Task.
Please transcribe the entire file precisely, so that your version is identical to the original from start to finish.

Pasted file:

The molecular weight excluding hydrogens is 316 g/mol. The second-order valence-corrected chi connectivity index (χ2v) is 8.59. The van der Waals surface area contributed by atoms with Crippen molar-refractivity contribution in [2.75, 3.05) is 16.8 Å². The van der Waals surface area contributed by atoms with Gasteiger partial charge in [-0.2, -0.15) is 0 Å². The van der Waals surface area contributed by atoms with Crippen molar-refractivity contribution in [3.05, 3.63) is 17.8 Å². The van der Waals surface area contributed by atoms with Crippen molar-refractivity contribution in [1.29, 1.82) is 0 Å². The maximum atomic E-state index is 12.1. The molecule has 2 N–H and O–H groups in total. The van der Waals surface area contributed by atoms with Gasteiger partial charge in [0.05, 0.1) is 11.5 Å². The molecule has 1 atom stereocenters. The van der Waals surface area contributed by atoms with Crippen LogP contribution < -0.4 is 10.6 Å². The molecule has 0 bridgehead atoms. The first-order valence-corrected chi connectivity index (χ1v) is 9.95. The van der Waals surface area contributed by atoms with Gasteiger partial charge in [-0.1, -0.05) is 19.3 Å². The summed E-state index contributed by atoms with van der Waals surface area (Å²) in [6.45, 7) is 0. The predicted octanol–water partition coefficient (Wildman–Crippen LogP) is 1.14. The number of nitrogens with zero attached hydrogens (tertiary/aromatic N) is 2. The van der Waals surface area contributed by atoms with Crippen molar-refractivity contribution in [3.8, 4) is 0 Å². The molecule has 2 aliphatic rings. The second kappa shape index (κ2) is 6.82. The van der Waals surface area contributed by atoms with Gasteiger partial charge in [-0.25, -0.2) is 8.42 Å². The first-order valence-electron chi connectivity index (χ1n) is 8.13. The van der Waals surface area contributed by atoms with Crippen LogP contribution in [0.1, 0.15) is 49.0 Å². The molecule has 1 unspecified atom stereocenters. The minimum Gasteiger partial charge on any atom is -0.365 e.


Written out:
The molecular weight excluding hydrogens is 316 g/mol. The second-order valence-corrected chi connectivity index (χ2v) is 8.59. The van der Waals surface area contributed by atoms with Crippen molar-refractivity contribution in [2.75, 3.05) is 16.8 Å². The van der Waals surface area contributed by atoms with Gasteiger partial charge in [-0.2, -0.15) is 0 Å². The van der Waals surface area contributed by atoms with Crippen molar-refractivity contribution in [3.05, 3.63) is 17.8 Å². The van der Waals surface area contributed by atoms with Crippen molar-refractivity contribution in [1.29, 1.82) is 0 Å². The maximum atomic E-state index is 12.1. The molecule has 2 N–H and O–H groups in total. The van der Waals surface area contributed by atoms with Gasteiger partial charge in [0.05, 0.1) is 11.5 Å². The molecule has 1 atom stereocenters. The van der Waals surface area contributed by atoms with Crippen LogP contribution < -0.4 is 10.6 Å². The molecule has 0 bridgehead atoms. The first-order valence-corrected chi connectivity index (χ1v) is 9.95. The van der Waals surface area contributed by atoms with Gasteiger partial charge in [-0.1, -0.05) is 19.3 Å². The summed E-state index contributed by atoms with van der Waals surface area (Å²) in [6.45, 7) is 0. The predicted octanol–water partition coefficient (Wildman–Crippen LogP) is 1.14. The number of nitrogens with zero attached hydrogens (tertiary/aromatic N) is 2. The van der Waals surface area contributed by atoms with Crippen molar-refractivity contribution in [3.8, 4) is 0 Å². The molecule has 2 aliphatic rings. The second kappa shape index (κ2) is 6.82. The van der Waals surface area contributed by atoms with Gasteiger partial charge in [-0.25, -0.2) is 8.42 Å². The first-order valence-electron chi connectivity index (χ1n) is 8.13. The van der Waals surface area contributed by atoms with Crippen LogP contribution in [0.1, 0.15) is 49.0 Å². The molecule has 1 unspecified atom stereocenters. The minimum Gasteiger partial charge on any atom is -0.365 e.